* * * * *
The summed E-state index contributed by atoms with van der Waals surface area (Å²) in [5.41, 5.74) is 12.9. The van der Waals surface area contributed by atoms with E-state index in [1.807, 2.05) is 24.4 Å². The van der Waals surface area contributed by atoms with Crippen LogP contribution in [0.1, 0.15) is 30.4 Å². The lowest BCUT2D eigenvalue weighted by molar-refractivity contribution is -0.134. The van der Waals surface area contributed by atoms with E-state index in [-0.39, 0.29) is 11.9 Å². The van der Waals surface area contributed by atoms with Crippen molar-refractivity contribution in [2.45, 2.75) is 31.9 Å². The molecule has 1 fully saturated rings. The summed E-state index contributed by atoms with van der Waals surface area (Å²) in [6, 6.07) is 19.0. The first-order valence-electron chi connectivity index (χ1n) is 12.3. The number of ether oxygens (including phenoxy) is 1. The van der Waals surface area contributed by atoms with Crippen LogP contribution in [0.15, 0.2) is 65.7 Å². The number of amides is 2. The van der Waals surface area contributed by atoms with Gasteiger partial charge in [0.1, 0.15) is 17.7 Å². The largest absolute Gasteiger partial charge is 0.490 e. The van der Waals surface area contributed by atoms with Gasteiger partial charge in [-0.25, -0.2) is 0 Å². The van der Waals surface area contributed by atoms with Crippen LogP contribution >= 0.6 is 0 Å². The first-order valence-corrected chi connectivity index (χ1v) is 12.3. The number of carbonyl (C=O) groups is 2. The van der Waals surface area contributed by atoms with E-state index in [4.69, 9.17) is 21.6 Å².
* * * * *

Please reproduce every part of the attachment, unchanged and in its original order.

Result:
The summed E-state index contributed by atoms with van der Waals surface area (Å²) in [5.41, 5.74) is 12.9. The van der Waals surface area contributed by atoms with E-state index in [1.807, 2.05) is 24.4 Å². The van der Waals surface area contributed by atoms with Crippen LogP contribution in [0.1, 0.15) is 30.4 Å². The lowest BCUT2D eigenvalue weighted by molar-refractivity contribution is -0.134. The van der Waals surface area contributed by atoms with E-state index in [-0.39, 0.29) is 11.9 Å². The van der Waals surface area contributed by atoms with Crippen molar-refractivity contribution in [2.45, 2.75) is 31.9 Å². The molecule has 1 fully saturated rings. The summed E-state index contributed by atoms with van der Waals surface area (Å²) in [6, 6.07) is 19.0. The first-order valence-electron chi connectivity index (χ1n) is 12.3. The number of ether oxygens (including phenoxy) is 1. The van der Waals surface area contributed by atoms with Crippen LogP contribution in [0.15, 0.2) is 65.7 Å². The number of amides is 2. The van der Waals surface area contributed by atoms with Gasteiger partial charge in [0.1, 0.15) is 17.7 Å². The largest absolute Gasteiger partial charge is 0.490 e. The van der Waals surface area contributed by atoms with Gasteiger partial charge in [-0.25, -0.2) is 0 Å². The van der Waals surface area contributed by atoms with Crippen LogP contribution >= 0.6 is 0 Å². The first-order valence-corrected chi connectivity index (χ1v) is 12.3. The number of carbonyl (C=O) groups is 2. The van der Waals surface area contributed by atoms with E-state index in [4.69, 9.17) is 21.6 Å².